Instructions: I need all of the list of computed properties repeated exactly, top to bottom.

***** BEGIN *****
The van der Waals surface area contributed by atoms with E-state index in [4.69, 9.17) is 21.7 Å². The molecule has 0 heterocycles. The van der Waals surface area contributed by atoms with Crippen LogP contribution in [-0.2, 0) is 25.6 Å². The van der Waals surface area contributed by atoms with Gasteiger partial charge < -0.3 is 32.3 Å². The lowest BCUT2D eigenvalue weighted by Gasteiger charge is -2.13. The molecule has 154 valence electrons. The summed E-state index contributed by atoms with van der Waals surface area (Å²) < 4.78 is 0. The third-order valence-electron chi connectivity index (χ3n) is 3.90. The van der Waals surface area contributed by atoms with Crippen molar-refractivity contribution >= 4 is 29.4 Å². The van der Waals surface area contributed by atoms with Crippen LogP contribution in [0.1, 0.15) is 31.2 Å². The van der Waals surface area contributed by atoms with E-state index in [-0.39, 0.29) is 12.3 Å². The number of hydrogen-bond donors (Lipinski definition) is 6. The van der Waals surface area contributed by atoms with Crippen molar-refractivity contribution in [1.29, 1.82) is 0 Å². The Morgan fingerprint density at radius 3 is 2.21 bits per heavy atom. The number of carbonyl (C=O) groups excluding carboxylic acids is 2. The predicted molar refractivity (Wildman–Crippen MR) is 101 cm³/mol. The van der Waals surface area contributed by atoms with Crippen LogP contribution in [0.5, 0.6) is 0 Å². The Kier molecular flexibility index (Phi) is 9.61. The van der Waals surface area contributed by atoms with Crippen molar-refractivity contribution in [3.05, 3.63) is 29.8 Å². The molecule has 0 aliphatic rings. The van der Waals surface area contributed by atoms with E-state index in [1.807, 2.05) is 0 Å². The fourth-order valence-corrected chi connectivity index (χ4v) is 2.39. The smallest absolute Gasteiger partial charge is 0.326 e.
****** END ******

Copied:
The van der Waals surface area contributed by atoms with E-state index in [4.69, 9.17) is 21.7 Å². The molecule has 0 heterocycles. The van der Waals surface area contributed by atoms with Crippen LogP contribution in [-0.2, 0) is 25.6 Å². The van der Waals surface area contributed by atoms with Gasteiger partial charge < -0.3 is 32.3 Å². The lowest BCUT2D eigenvalue weighted by Gasteiger charge is -2.13. The molecule has 154 valence electrons. The summed E-state index contributed by atoms with van der Waals surface area (Å²) < 4.78 is 0. The third-order valence-electron chi connectivity index (χ3n) is 3.90. The van der Waals surface area contributed by atoms with Crippen molar-refractivity contribution >= 4 is 29.4 Å². The van der Waals surface area contributed by atoms with Crippen LogP contribution in [0.1, 0.15) is 31.2 Å². The van der Waals surface area contributed by atoms with E-state index in [-0.39, 0.29) is 12.3 Å². The number of hydrogen-bond donors (Lipinski definition) is 6. The van der Waals surface area contributed by atoms with Crippen molar-refractivity contribution in [1.29, 1.82) is 0 Å². The Morgan fingerprint density at radius 3 is 2.21 bits per heavy atom. The number of carbonyl (C=O) groups excluding carboxylic acids is 2. The predicted molar refractivity (Wildman–Crippen MR) is 101 cm³/mol. The van der Waals surface area contributed by atoms with Crippen LogP contribution in [0.5, 0.6) is 0 Å². The Kier molecular flexibility index (Phi) is 9.61. The van der Waals surface area contributed by atoms with Crippen molar-refractivity contribution in [3.05, 3.63) is 29.8 Å². The molecule has 0 aliphatic rings. The van der Waals surface area contributed by atoms with E-state index in [1.807, 2.05) is 0 Å². The fourth-order valence-corrected chi connectivity index (χ4v) is 2.39. The smallest absolute Gasteiger partial charge is 0.326 e.